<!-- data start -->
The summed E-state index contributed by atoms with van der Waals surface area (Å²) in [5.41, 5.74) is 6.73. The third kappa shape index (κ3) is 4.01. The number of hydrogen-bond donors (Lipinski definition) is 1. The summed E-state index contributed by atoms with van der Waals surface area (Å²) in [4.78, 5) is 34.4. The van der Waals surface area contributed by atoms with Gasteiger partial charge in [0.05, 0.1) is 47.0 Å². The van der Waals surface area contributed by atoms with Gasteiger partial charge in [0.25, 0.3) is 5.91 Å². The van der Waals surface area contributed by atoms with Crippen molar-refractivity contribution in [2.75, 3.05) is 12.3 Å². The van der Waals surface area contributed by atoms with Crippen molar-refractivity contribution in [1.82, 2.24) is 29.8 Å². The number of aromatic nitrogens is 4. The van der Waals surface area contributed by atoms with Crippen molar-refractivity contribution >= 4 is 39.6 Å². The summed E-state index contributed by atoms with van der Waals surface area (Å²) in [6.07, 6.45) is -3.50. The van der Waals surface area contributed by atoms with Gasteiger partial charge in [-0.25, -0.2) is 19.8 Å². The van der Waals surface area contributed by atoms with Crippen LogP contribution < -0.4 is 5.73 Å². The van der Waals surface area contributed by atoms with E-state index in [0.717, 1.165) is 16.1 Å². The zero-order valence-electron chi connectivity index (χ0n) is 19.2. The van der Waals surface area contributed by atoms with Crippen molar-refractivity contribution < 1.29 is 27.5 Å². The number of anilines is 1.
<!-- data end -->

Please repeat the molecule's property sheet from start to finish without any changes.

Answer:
The summed E-state index contributed by atoms with van der Waals surface area (Å²) in [5.41, 5.74) is 6.73. The third kappa shape index (κ3) is 4.01. The number of hydrogen-bond donors (Lipinski definition) is 1. The summed E-state index contributed by atoms with van der Waals surface area (Å²) in [4.78, 5) is 34.4. The van der Waals surface area contributed by atoms with Gasteiger partial charge in [0.05, 0.1) is 47.0 Å². The van der Waals surface area contributed by atoms with Gasteiger partial charge in [0.25, 0.3) is 5.91 Å². The van der Waals surface area contributed by atoms with Crippen molar-refractivity contribution in [2.75, 3.05) is 12.3 Å². The van der Waals surface area contributed by atoms with Crippen molar-refractivity contribution in [1.82, 2.24) is 29.8 Å². The number of aromatic nitrogens is 4. The van der Waals surface area contributed by atoms with Crippen molar-refractivity contribution >= 4 is 39.6 Å². The summed E-state index contributed by atoms with van der Waals surface area (Å²) in [6.07, 6.45) is -3.50. The van der Waals surface area contributed by atoms with Gasteiger partial charge in [-0.25, -0.2) is 19.8 Å². The van der Waals surface area contributed by atoms with Crippen LogP contribution < -0.4 is 5.73 Å². The van der Waals surface area contributed by atoms with E-state index in [0.717, 1.165) is 16.1 Å². The zero-order valence-electron chi connectivity index (χ0n) is 19.2. The van der Waals surface area contributed by atoms with Crippen molar-refractivity contribution < 1.29 is 27.5 Å². The number of anilines is 1.